[Cdt-l] Umbrellas and hats
larry.swearingen at frontier.com
Fri Feb 21 13:40:18 CST 2014
I like my Tilley Airflo. I've had it for about 4 years now and used mostly
summer paddling rivers in Indiana and Michigan. The mesh panel provides
ventilation and it keeps the skeeters off the top of my very follically
head. If there are a lot of mosquitoes about a head net works well with it
I spent 43 years out west and developed a lot of sun damage from being out
on the Pacific Ocean on the beach and sailing, high altitude mountaineering
backpacking etc. So I need to keep the sun off as much as possible. I'll
wear lightweight sun gloves. If you could see the backs of my hands you'd
If I can use the umbrella (Chrome Dome) when it's hot I will skip the hat
for better cooling.
I've used a baseball cap and big handkerchief but that still leaves my
exposed and I had surgeries to remove basal cell carcinomas there so I
need protection for the sides.
I haven't actually used it on trail yet but I made a longer Sternum Strap
for my pack
so I can wrap a Clove Hitch around the umbrella shaft to hold it in place
I've got a little biner to hold the bottom down to my waist belt. It seems
but like I said it isn't trail tested yet.
From: Charlie Thorpe
Sent: Friday, February 21, 2014 1:39 PM
To: cdt-l at backcountry.net MailingList
Subject: [Cdt-l] Umbrellas and hats
Hello All -
Full hat disclosure disclaimer: I don't have any of that pesky hair up on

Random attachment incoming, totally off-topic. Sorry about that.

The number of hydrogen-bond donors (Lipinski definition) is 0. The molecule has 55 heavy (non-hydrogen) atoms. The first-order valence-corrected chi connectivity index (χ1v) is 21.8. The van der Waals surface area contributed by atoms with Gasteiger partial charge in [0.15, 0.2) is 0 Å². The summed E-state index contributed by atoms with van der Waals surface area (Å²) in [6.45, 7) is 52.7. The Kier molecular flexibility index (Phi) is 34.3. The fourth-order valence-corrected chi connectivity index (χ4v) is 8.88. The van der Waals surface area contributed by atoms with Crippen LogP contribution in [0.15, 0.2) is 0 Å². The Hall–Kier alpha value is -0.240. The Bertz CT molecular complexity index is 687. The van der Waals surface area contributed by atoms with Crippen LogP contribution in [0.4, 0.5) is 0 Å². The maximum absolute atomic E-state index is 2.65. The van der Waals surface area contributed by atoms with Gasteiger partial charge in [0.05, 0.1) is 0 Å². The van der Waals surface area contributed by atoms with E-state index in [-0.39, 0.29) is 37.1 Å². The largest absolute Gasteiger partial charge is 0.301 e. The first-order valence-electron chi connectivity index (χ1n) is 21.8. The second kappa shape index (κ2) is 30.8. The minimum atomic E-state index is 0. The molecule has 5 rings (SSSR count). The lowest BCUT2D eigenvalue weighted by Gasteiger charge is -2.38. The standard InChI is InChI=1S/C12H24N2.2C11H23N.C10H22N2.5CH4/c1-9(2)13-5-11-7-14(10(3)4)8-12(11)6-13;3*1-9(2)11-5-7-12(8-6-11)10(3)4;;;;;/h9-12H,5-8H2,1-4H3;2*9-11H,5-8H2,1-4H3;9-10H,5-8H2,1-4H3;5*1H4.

top of my head that gets all tangled up and gunky for other hikers <g>. I
do sweat a lot when I hike in warm weather and find it very uncomfortable
when my head gets too hot. I also tend to get sunburned VERY easily on top
of my head if I am not careful. Finding the right head cover while distance
hiking has been a big deal for me over the years.
I used a baseball cap (really liked the eye protection) with a bandanna for
neck and ears on the AT. Worked well for me when temps were cool and I
really liked how well it stayed on my head in a wind . I got caught in a
fierce hail storm between the summit of Mt. Washington and Lake of the
Crowds hut - flipping my rain parka hood up over my baseball cap easily kept
everything in place and the cap's bill helped greatly to keep rain/hail out
of my eyes as I peered through the gloom trying to find the cairns.
Unfortunately, the cotton baseball cap I used tended to get ripe between
town stops (rinsing in creeks didn't help much), but I just threw it into
the wash with the rest of my hiking clothes when I hit town and life was
I had read Ray Jardine's first book before my PCT hike, so my son and I
built hiking umbrellas during our 3-day bus ride from Alabama to San Diego.
I removed the plastic handle from an old briefcase umbrella and used narrow
strips of duct tape to tape a space blanket to the outside (top) of the
umbrella's black nylon fabric. I taped an old Mini-Mag flashlight holster
to the upright side of my external frame pack - the metal shaft of the
umbrella (without handle) fit snugly into it and held the umbrella nicely
over my head. My son also did the space blanket thing, but he left the
handle on his umbrella and preferred to just carry it in one hand or the
other as he hiked.
We were both surprised by the strength of the sun in southern California and
really liked the way our reflective umbrellas kept our heads cool without a
hat. t didn't take me long to realize that my simple umbrella holder didn't
let me adjust the umbrella for changing wind direction and sun angle. I